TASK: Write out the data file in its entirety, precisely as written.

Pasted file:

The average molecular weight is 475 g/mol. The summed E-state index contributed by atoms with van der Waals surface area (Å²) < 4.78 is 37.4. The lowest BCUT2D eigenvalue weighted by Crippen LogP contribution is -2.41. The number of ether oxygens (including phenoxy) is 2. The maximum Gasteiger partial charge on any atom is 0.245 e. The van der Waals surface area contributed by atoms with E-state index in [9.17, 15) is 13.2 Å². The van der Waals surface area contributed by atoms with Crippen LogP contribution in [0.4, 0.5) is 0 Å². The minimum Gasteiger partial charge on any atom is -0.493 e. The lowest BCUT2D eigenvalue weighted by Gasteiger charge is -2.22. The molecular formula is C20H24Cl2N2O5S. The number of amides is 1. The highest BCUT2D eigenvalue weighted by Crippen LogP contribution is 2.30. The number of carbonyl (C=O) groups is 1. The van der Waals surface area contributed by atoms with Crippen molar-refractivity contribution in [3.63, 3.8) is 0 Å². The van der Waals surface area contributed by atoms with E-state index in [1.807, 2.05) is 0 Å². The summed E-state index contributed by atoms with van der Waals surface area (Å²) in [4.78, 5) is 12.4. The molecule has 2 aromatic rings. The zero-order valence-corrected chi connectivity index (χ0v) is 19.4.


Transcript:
The average molecular weight is 475 g/mol. The summed E-state index contributed by atoms with van der Waals surface area (Å²) < 4.78 is 37.4. The lowest BCUT2D eigenvalue weighted by Crippen LogP contribution is -2.41. The number of ether oxygens (including phenoxy) is 2. The maximum Gasteiger partial charge on any atom is 0.245 e. The van der Waals surface area contributed by atoms with E-state index in [9.17, 15) is 13.2 Å². The van der Waals surface area contributed by atoms with Crippen LogP contribution in [0.4, 0.5) is 0 Å². The minimum Gasteiger partial charge on any atom is -0.493 e. The lowest BCUT2D eigenvalue weighted by Gasteiger charge is -2.22. The molecular formula is C20H24Cl2N2O5S. The number of amides is 1. The highest BCUT2D eigenvalue weighted by Crippen LogP contribution is 2.30. The number of carbonyl (C=O) groups is 1. The van der Waals surface area contributed by atoms with Crippen molar-refractivity contribution in [3.63, 3.8) is 0 Å². The van der Waals surface area contributed by atoms with E-state index in [1.807, 2.05) is 0 Å². The summed E-state index contributed by atoms with van der Waals surface area (Å²) in [4.78, 5) is 12.4. The molecule has 2 aromatic rings. The zero-order valence-corrected chi connectivity index (χ0v) is 19.4.